Although the news after a school shooting is devastating and continuous, the distressed lives of the child survivors can only be imagined, but in Rhiannon Navin’s Only Child, a six year old first grader tells you how it is. Some books need to be read, but Only Child on audible in the voice of Zach, the young hero who hides in the closet with his class while his ten year old brother becomes one of the victims, is one to be heard. The disconnect between the innocent young voice and this tale of senseless killing will bring you to the experience like reading alone could not. So, listen…
From the pop, pop, pop of the gun outside the classroom to the surprising identity of the shooter, Only Child reveals the crushing events, so often in the news lately. As Zach tries to understand what has happened, where his dead brother has gone, his mother’s erratic behavior and his father’s disconnect, he also remembers his brother, diagnosed with O.D.D. (Oppositional Defiant Disorder), as the hyperactive and bright older boy who bullied him, and more often ignored him. When he checks his brother’s bed daily to be sure he is really not there, and rebelliously moves into a corner of his brother’s walk-in closet, his quiet assertiveness and need for a return to order and peace is a counter to his family’s constant stress.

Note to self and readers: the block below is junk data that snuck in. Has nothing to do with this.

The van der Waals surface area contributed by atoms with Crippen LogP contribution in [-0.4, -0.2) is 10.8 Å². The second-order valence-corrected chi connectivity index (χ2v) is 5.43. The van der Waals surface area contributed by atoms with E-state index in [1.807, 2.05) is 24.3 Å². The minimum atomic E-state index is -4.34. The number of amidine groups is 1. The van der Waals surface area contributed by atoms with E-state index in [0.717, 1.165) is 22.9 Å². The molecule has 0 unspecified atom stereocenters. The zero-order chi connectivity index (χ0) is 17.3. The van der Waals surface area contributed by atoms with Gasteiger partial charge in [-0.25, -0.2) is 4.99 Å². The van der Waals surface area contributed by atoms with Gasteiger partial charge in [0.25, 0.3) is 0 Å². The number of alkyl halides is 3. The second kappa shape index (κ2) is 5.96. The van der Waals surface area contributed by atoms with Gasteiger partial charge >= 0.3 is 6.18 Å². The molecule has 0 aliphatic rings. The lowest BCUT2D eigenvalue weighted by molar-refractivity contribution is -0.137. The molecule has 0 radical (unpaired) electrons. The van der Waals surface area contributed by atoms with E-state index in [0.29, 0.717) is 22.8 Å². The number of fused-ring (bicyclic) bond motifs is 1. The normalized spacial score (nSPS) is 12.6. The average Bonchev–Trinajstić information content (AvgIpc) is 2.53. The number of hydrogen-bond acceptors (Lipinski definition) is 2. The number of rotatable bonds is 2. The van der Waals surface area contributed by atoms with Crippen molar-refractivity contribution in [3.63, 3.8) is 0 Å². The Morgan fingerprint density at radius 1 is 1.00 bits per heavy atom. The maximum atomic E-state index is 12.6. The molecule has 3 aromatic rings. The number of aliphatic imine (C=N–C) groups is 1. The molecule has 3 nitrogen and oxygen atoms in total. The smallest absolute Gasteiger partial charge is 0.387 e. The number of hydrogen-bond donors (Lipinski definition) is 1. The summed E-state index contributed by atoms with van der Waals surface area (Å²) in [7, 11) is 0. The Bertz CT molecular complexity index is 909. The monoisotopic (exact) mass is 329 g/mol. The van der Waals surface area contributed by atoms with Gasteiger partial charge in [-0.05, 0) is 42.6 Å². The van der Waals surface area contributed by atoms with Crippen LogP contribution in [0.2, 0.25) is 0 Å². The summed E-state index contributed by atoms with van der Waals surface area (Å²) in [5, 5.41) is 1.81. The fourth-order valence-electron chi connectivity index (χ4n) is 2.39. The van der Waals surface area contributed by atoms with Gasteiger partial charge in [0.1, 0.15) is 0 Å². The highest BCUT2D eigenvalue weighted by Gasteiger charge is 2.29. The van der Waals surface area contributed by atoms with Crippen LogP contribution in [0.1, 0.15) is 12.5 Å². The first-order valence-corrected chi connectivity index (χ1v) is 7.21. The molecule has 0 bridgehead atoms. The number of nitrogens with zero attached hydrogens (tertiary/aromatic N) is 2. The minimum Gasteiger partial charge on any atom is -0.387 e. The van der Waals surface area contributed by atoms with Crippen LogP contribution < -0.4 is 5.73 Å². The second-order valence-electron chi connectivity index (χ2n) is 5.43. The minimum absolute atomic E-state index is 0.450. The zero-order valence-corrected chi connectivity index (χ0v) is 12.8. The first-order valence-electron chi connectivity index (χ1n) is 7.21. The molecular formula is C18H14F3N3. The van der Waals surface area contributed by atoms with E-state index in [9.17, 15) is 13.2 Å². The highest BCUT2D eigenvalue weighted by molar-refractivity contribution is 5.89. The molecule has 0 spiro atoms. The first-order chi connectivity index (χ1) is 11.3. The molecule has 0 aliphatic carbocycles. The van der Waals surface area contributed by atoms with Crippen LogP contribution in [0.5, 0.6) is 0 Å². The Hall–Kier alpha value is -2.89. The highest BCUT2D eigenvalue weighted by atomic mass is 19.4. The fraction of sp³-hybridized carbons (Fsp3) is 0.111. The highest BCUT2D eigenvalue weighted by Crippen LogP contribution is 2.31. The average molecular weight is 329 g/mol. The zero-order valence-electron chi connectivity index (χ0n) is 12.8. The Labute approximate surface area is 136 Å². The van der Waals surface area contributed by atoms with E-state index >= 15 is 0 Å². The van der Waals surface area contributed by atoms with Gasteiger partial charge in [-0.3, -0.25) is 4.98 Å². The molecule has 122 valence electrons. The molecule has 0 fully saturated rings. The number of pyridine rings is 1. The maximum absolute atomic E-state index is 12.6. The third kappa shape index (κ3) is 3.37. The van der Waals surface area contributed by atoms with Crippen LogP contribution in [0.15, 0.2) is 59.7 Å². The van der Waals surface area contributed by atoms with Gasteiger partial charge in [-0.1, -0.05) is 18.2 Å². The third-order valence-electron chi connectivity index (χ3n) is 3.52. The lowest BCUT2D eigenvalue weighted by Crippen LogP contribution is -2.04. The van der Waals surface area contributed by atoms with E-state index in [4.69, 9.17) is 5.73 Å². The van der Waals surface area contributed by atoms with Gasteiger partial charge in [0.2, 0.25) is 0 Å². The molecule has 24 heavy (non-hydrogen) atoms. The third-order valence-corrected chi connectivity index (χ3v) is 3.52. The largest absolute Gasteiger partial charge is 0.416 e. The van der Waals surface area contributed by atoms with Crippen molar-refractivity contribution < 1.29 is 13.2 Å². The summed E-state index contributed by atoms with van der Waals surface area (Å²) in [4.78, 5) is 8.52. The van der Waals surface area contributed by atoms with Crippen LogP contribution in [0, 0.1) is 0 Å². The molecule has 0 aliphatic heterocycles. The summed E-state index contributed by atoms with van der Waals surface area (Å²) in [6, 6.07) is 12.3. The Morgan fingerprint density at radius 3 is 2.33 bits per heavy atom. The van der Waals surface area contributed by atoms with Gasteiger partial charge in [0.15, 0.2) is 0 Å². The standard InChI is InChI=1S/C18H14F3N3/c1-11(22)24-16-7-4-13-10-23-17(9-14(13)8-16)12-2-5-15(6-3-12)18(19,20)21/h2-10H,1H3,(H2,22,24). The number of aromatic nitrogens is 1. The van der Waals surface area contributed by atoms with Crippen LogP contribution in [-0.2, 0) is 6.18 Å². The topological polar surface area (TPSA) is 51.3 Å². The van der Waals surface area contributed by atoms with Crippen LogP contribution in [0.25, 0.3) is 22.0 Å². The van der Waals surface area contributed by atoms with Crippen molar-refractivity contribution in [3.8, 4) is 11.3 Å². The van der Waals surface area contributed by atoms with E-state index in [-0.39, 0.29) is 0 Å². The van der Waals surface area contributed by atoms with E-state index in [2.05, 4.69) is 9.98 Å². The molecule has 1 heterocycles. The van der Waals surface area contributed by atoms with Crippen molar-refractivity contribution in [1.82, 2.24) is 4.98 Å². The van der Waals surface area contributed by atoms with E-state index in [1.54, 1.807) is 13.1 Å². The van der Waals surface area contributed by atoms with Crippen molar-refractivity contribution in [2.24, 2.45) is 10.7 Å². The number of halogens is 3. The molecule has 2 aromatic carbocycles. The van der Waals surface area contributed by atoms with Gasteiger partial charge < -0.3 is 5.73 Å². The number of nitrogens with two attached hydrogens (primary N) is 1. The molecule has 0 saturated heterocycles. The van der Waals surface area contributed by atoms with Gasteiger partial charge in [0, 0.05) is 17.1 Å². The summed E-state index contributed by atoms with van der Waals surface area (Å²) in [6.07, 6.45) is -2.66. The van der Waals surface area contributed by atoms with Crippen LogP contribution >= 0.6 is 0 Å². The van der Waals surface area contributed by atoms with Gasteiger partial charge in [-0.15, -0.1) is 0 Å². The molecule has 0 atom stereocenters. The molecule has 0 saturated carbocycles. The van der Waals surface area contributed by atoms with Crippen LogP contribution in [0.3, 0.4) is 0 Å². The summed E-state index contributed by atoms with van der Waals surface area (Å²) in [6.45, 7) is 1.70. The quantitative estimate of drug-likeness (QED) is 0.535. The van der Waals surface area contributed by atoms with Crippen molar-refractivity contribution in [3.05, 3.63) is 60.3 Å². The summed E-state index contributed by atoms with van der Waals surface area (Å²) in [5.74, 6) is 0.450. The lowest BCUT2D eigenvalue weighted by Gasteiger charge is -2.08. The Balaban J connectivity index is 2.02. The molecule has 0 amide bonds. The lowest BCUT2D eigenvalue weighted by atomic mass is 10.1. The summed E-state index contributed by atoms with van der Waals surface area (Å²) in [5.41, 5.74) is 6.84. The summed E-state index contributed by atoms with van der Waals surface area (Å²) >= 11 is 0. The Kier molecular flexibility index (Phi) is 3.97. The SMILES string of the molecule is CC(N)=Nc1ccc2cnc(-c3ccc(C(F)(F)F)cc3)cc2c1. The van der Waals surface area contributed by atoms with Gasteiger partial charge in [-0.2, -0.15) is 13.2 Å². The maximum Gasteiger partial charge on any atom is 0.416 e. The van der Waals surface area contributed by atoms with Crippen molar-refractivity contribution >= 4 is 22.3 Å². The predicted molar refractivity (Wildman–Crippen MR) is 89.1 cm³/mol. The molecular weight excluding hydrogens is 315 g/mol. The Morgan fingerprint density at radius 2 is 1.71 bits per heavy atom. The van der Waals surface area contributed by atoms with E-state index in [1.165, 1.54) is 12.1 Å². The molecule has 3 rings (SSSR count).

The horror of the killings and the aftermath is somehow increased by Zach’s sitting “criss-cross applesauce” on the floor, sucking on the ear of a stuffed animal. With his calm voice, he tries to make sense of this new world around him, but it isn’t easy. His parents marriage falls apart in the collateral damage, as Zach’s mother creates a campaign against the shooter’s parents and Zach’s father’s infidelity is exposed. Zach escapes to his hideout to talk to his dead brother, but finds it harder and harder to cope.
This heart breaking tale is saved by the resilience of one little boy, who carefully and logically works to save himself and those he loves with hope and persistence.